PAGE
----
WINTER PARK, FL – A Winter Park man said his bank refused to issue more than $3,700 stolen from his business account because he didn’t report the fraudulent ACH or Automated Clearing House entry within the required 24-hour period.
We can now report that the case has been reopened after News 6 launched an independent investigation.
Mike Mitchell of M&M Building Enterprises LLC, a small rental home company, told News 6 Wells Fargo’s complaint service closed his case on May 3.
Mitchell said he was disappointed with the system’s protocol.
“We basically pulled all our money out of Wells Fargo because it’s not safe there,” Mitchell told News 6. “And if you don’t notify somebody by 3 o’clock, bye money.”
This standard, set by the National Automated Clearing House Association (NACCHA), says that a business transaction is eligible for a dispute between 24 hours and 3:00 PM Central Time.
In this case, Mitchell missed the 24-hour deadline for reporting ACH fraud by 2 hours and 34 minutes.
In an Oct. 3 letter to Mitchell, Wells Fargo said it denied the allegation because investigators “were unable to find” any indicators of fraud in the account.
When News 6 asked Mitchell what authorization was needed to transfer funds from the account, he said, “Obviously none because I didn’t authorize that transaction.”
News 6 has been in constant contact with Wells Fargo and late last week the bank confirmed that the investigation has reopened.
In a statement to News 6, a bank spokesperson wrote, “We take customer concerns seriously. We thoroughly investigate all customer claims and provide support to help businesses resolve payment disputes. We worked directly with our clients on this matter and filed a claim on their behalf.”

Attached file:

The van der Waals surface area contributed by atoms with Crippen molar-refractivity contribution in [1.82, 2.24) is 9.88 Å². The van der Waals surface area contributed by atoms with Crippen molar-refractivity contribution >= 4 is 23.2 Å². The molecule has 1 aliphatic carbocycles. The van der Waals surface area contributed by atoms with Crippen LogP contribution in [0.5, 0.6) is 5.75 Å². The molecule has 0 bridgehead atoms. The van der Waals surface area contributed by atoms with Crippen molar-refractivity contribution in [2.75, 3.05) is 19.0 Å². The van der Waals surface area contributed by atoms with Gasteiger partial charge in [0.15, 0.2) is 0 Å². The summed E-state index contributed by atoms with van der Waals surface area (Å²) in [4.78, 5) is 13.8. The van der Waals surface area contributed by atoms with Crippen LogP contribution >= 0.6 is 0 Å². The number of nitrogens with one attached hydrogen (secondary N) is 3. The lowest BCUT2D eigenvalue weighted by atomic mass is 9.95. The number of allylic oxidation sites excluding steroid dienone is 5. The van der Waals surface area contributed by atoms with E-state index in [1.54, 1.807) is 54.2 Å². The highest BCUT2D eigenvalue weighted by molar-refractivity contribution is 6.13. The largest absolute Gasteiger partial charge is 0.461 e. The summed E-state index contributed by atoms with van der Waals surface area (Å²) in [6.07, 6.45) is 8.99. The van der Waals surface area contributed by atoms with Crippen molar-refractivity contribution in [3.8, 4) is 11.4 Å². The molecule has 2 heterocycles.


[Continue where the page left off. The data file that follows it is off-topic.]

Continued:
Mitchell told News 6 that a Wells Fargo investigator held a conference call with Mitchell and his brother and confirmed that the case has been reopened, but that “no promises can be made.”
The bank said it could not discuss the specifics of the case due to confidentiality issues.
News 6 obtained Mitchell’s bank records and found the funds were transferred to an online parking fee service called PayByPhone.
Oddly enough, the merchant name listed on the bank file is Credit Card Payment.
Mitchell said he had never used the PayByPhone service, but he had a clue: One of the phone numbers included in the wire transfer information was a customer service number for Fifth Third Bank.
Mitchell told News 6 that bank managers admitted the money was transferred to Fifth Third Bank, but Wells Fargo never disclosed who received the funds or how they knew they were transferred to Fifth Third Bank.
A source familiar with the bank account protocol told News 6 the funds should have been returned, but that the bank cannot release account information even if it received funds fraudulently.
US Secret Service Special Agent in Charge Caroline O’Brien-Buster told News 6 that fraudulent ACH transfers are almost common and that account holders should monitor their bank accounts.
“It’s not a matter of if it’s going to happen,” O’Brien-Buster said. “When will it happen? So you have to be your own advocate.
Obrien-Buster emphasized that every account holder, business or consumer should check their accounts daily.
“Somebody didn’t go to a bank and do that,” Obrien-Buster said. “Everything was online. I can guarantee that.”
Get today’s headlines in minutes with Your Florida Daily:
Copyright 2023 by WKMG ClickOrlando – All Rights Reserved.